Who are you? We typically answer this question with a name and a collection of identity terms. Our identities may be ascribed or chosen; we often experience them as simply given, and we sometimes struggle against them. We use these identity categories, in turn, to structure decisions, negotiate relationships, and otherwise shape our lives.... Read more about Who Do You Think You Are? The Ethics of Identity (Gen Ed 1009)
So, the good news is that we’re already using ethics to define how we can and should do the right thing in relation to the natural world. In fact, all ethics in the western tradition have used “nature” and “natural” as foundational definitions—we’re more than halfway there! But, obviously, we need to be conscious that we’re using those definitions and we must decide which of them to correct or reject. (Ethics from western philosophy have an outsized place in global debates over policy and science, for instance, but should this continue to be the case?)
This course explores classical and contemporary theories of justice and applies them to the ethical issues raised by the COVID-19 pandemic. For example: Should we be willing to accept a certain number of deaths to re-open economic activity? Should the state use surveillance tracking of citizens to enforce social distancing? Is it wrong to pay people to submit to certain risks, such as testing new vaccines? What, if anything, does the experience of the pandemic suggest about how our economy and society should be organized?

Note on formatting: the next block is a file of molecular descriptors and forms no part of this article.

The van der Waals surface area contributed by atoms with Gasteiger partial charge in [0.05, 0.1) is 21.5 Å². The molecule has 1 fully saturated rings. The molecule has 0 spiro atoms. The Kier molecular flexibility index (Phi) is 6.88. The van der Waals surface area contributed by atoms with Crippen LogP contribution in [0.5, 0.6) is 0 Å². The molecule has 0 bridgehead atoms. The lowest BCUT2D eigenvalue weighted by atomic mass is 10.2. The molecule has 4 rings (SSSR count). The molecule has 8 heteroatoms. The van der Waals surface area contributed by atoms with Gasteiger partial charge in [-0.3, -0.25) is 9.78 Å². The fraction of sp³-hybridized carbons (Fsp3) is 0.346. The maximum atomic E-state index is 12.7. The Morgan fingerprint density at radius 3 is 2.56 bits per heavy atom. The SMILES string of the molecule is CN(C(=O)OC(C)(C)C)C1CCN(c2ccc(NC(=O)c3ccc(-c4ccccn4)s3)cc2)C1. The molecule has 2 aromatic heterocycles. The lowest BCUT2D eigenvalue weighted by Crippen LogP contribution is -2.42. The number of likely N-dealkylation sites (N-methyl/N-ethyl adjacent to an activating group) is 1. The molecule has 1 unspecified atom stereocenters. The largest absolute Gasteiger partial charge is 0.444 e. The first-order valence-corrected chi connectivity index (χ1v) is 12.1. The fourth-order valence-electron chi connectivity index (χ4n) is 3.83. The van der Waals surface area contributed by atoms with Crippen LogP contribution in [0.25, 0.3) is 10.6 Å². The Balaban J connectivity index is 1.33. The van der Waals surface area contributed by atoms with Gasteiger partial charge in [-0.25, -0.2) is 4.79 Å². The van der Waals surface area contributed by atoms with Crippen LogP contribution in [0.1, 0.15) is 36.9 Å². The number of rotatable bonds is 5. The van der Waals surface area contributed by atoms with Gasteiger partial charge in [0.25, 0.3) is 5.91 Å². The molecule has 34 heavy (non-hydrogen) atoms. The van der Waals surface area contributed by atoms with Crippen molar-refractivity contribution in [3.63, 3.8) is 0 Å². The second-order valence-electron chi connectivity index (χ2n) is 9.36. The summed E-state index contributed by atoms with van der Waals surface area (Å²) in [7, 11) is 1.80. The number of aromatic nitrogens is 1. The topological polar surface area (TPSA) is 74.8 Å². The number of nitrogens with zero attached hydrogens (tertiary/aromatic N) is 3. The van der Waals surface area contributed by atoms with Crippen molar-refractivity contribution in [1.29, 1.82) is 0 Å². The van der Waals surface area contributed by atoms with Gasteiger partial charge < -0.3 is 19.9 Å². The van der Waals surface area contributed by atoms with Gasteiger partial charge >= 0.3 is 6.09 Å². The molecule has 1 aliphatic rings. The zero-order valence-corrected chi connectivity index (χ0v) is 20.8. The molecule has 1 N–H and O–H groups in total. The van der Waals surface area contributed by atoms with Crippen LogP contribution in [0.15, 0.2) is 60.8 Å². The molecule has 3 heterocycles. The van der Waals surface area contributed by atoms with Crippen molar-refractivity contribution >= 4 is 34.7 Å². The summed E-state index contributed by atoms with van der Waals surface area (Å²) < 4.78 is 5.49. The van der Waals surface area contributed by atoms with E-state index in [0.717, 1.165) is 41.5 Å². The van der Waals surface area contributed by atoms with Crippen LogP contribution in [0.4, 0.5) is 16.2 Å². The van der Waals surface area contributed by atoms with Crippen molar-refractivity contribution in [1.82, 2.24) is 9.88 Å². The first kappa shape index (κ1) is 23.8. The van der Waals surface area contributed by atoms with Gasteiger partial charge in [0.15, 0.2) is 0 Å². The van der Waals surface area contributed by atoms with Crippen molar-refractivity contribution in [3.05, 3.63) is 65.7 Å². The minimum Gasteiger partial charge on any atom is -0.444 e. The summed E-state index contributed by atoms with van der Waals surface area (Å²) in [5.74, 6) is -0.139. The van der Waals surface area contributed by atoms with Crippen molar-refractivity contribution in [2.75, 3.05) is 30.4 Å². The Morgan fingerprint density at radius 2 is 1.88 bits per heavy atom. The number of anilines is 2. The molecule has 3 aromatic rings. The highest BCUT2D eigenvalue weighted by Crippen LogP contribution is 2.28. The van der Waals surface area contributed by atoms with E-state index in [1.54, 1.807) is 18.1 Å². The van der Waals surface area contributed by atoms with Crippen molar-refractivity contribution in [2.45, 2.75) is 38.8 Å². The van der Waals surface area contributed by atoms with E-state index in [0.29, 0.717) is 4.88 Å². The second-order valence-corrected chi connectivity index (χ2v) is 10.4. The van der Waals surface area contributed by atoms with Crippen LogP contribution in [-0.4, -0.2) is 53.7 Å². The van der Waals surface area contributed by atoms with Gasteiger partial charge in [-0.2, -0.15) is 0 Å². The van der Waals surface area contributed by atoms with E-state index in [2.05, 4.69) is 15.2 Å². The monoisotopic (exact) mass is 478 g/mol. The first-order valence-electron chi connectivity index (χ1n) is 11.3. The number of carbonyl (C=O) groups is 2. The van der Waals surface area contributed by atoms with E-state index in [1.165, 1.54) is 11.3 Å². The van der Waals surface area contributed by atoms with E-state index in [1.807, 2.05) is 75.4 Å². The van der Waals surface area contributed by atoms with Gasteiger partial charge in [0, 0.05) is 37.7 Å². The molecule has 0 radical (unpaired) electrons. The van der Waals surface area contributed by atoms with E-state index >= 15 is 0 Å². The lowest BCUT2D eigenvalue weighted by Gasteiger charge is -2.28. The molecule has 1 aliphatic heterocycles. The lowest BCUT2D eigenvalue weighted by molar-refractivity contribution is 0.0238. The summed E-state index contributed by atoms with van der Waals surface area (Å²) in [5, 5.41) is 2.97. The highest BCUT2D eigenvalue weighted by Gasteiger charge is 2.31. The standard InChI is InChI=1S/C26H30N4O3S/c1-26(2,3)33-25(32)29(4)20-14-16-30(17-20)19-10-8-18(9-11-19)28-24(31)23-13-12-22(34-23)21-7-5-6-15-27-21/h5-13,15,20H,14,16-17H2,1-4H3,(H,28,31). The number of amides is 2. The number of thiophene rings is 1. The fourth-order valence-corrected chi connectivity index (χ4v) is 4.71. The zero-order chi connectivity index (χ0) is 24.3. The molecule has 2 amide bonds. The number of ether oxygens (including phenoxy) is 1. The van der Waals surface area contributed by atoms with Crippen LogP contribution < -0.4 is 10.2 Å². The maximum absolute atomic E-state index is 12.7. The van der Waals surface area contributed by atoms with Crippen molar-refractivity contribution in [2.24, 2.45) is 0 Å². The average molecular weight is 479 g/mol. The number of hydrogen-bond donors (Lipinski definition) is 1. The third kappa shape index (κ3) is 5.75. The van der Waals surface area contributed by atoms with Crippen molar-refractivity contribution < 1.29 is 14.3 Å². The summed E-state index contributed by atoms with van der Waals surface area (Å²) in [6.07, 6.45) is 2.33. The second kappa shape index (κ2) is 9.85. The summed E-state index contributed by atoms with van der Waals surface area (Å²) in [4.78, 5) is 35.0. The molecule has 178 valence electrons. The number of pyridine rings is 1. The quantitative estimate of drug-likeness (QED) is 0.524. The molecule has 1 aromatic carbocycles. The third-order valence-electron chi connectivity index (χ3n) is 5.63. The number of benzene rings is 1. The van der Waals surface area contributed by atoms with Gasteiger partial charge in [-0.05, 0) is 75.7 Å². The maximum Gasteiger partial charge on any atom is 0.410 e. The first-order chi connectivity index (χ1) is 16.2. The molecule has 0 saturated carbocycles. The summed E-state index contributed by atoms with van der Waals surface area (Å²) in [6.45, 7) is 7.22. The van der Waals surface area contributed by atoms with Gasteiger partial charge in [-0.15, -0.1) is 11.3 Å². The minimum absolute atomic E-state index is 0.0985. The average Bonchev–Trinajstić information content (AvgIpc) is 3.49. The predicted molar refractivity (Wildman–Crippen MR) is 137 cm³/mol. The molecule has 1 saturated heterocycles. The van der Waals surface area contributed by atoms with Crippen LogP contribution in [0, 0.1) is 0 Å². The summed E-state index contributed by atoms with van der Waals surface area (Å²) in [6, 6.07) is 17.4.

The history of the United States is the story of a struggle to realize two ideas: that all people are created equal and that people can govern themselves. “Our great experiment,” generations of Americans have called the United States, and with good cause. Democracy has always been, at heart, an inquiry, a question: Can the people rule? In 1787, when Alexander Hamilton asked whether it’s possible to establish a government ruled by reflection and choice rather than by accident and force, that was a hypothetical question.... Read more about The Democracy Project (Gen Ed 1002)
How should governments respond to the problem of climate change? What should happen to the level of greenhouse gas emissions and how quickly? How much can the present generation be expected to sacrifice to improve conditions for future generations?... Read more about Ethics of Climate Change (Gen Ed 1015)